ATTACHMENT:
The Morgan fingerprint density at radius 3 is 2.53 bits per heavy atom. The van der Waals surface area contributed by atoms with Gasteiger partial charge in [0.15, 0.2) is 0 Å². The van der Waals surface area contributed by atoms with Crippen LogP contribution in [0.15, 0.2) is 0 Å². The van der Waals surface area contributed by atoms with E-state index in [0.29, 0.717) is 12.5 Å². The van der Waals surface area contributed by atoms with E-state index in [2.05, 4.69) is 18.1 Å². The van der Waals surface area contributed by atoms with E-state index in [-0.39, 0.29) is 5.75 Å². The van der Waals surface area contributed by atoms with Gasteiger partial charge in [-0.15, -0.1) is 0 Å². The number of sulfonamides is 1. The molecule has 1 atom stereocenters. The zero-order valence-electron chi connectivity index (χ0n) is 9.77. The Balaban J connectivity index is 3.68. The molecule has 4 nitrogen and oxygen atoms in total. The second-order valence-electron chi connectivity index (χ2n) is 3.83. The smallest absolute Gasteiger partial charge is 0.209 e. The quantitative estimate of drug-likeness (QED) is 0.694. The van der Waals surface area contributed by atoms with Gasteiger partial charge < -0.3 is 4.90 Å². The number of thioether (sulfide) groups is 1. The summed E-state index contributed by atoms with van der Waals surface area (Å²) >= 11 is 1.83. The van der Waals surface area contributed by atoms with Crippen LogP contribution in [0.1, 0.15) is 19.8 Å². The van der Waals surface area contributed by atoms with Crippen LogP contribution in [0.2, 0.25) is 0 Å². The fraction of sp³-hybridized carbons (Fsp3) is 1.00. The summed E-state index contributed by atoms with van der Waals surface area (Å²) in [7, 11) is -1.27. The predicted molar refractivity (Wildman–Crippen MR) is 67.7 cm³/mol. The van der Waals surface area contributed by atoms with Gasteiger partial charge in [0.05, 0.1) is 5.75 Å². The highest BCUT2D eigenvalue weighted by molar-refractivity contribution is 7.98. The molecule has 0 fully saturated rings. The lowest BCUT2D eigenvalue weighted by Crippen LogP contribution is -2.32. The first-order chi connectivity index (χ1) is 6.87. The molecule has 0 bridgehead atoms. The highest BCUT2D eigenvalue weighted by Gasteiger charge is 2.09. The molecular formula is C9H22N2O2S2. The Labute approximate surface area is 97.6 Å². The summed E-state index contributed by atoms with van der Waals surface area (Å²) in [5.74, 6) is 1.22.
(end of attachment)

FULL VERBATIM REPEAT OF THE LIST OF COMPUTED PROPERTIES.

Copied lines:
The Morgan fingerprint density at radius 3 is 2.53 bits per heavy atom. The van der Waals surface area contributed by atoms with Gasteiger partial charge in [0.15, 0.2) is 0 Å². The van der Waals surface area contributed by atoms with Crippen LogP contribution in [0.15, 0.2) is 0 Å². The van der Waals surface area contributed by atoms with E-state index in [0.29, 0.717) is 12.5 Å². The van der Waals surface area contributed by atoms with E-state index in [2.05, 4.69) is 18.1 Å². The van der Waals surface area contributed by atoms with E-state index in [-0.39, 0.29) is 5.75 Å². The van der Waals surface area contributed by atoms with Gasteiger partial charge in [-0.15, -0.1) is 0 Å². The number of sulfonamides is 1. The molecule has 1 atom stereocenters. The zero-order valence-electron chi connectivity index (χ0n) is 9.77. The Balaban J connectivity index is 3.68. The molecule has 4 nitrogen and oxygen atoms in total. The second-order valence-electron chi connectivity index (χ2n) is 3.83. The smallest absolute Gasteiger partial charge is 0.209 e. The quantitative estimate of drug-likeness (QED) is 0.694. The van der Waals surface area contributed by atoms with Gasteiger partial charge < -0.3 is 4.90 Å². The number of thioether (sulfide) groups is 1. The summed E-state index contributed by atoms with van der Waals surface area (Å²) >= 11 is 1.83. The van der Waals surface area contributed by atoms with Crippen LogP contribution in [0.1, 0.15) is 19.8 Å². The van der Waals surface area contributed by atoms with Crippen LogP contribution in [0.2, 0.25) is 0 Å². The fraction of sp³-hybridized carbons (Fsp3) is 1.00. The summed E-state index contributed by atoms with van der Waals surface area (Å²) in [7, 11) is -1.27. The predicted molar refractivity (Wildman–Crippen MR) is 67.7 cm³/mol. The van der Waals surface area contributed by atoms with Gasteiger partial charge in [0.05, 0.1) is 5.75 Å². The highest BCUT2D eigenvalue weighted by molar-refractivity contribution is 7.98. The molecule has 0 fully saturated rings. The lowest BCUT2D eigenvalue weighted by Crippen LogP contribution is -2.32. The first-order chi connectivity index (χ1) is 6.87. The molecule has 0 bridgehead atoms. The highest BCUT2D eigenvalue weighted by Gasteiger charge is 2.09. The molecular formula is C9H22N2O2S2. The Labute approximate surface area is 97.6 Å². The summed E-state index contributed by atoms with van der Waals surface area (Å²) in [5.74, 6) is 1.22.